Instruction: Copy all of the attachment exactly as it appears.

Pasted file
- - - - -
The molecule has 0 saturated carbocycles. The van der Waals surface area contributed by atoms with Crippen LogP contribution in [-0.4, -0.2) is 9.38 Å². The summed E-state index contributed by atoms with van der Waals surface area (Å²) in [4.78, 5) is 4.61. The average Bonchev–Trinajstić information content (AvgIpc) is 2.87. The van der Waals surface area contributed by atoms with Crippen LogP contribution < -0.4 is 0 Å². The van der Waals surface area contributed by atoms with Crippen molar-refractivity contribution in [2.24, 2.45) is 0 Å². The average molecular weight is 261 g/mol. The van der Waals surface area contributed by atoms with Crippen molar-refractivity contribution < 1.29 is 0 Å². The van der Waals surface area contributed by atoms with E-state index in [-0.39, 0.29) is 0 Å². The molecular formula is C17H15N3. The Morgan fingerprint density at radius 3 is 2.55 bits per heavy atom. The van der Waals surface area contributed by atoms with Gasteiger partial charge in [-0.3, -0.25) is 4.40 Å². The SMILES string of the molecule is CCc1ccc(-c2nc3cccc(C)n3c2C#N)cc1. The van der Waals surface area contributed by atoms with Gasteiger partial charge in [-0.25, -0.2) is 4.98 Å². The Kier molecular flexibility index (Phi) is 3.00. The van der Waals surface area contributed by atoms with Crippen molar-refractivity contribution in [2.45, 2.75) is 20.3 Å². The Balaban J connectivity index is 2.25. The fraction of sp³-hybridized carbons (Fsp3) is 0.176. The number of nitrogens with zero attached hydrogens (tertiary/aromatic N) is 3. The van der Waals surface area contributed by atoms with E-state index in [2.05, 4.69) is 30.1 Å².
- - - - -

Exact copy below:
The molecule has 0 saturated carbocycles. The van der Waals surface area contributed by atoms with Crippen LogP contribution in [-0.4, -0.2) is 9.38 Å². The summed E-state index contributed by atoms with van der Waals surface area (Å²) in [4.78, 5) is 4.61. The average Bonchev–Trinajstić information content (AvgIpc) is 2.87. The van der Waals surface area contributed by atoms with Crippen LogP contribution < -0.4 is 0 Å². The van der Waals surface area contributed by atoms with Crippen molar-refractivity contribution in [2.24, 2.45) is 0 Å². The average molecular weight is 261 g/mol. The van der Waals surface area contributed by atoms with Crippen molar-refractivity contribution < 1.29 is 0 Å². The van der Waals surface area contributed by atoms with E-state index in [-0.39, 0.29) is 0 Å². The molecular formula is C17H15N3. The Morgan fingerprint density at radius 3 is 2.55 bits per heavy atom. The van der Waals surface area contributed by atoms with Gasteiger partial charge in [-0.3, -0.25) is 4.40 Å². The SMILES string of the molecule is CCc1ccc(-c2nc3cccc(C)n3c2C#N)cc1. The van der Waals surface area contributed by atoms with Gasteiger partial charge in [-0.25, -0.2) is 4.98 Å². The Kier molecular flexibility index (Phi) is 3.00. The van der Waals surface area contributed by atoms with Crippen molar-refractivity contribution in [2.45, 2.75) is 20.3 Å². The Balaban J connectivity index is 2.25. The fraction of sp³-hybridized carbons (Fsp3) is 0.176. The number of nitrogens with zero attached hydrogens (tertiary/aromatic N) is 3. The van der Waals surface area contributed by atoms with E-state index in [2.05, 4.69) is 30.1 Å².